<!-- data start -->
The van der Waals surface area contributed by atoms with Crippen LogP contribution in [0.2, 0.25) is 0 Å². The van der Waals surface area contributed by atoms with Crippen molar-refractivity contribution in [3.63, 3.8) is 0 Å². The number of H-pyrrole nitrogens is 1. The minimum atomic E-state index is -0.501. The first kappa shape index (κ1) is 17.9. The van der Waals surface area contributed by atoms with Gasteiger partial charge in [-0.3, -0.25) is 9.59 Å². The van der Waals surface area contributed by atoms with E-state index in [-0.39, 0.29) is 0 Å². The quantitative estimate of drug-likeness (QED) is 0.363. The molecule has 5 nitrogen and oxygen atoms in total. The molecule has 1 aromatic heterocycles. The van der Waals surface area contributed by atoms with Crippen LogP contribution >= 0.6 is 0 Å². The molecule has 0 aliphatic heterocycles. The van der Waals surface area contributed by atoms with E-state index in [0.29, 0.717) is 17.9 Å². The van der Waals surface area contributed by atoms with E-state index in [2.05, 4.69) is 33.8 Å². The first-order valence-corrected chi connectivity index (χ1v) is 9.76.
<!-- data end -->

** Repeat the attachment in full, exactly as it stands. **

The van der Waals surface area contributed by atoms with Crippen LogP contribution in [0.2, 0.25) is 0 Å². The van der Waals surface area contributed by atoms with Crippen molar-refractivity contribution in [3.63, 3.8) is 0 Å². The number of H-pyrrole nitrogens is 1. The minimum atomic E-state index is -0.501. The first kappa shape index (κ1) is 17.9. The van der Waals surface area contributed by atoms with Gasteiger partial charge in [-0.3, -0.25) is 9.59 Å². The van der Waals surface area contributed by atoms with E-state index in [-0.39, 0.29) is 0 Å². The quantitative estimate of drug-likeness (QED) is 0.363. The molecule has 5 nitrogen and oxygen atoms in total. The molecule has 1 aromatic heterocycles. The van der Waals surface area contributed by atoms with Crippen LogP contribution >= 0.6 is 0 Å². The molecule has 0 aliphatic heterocycles. The van der Waals surface area contributed by atoms with E-state index in [0.29, 0.717) is 17.9 Å². The van der Waals surface area contributed by atoms with E-state index in [2.05, 4.69) is 33.8 Å². The first-order valence-corrected chi connectivity index (χ1v) is 9.76.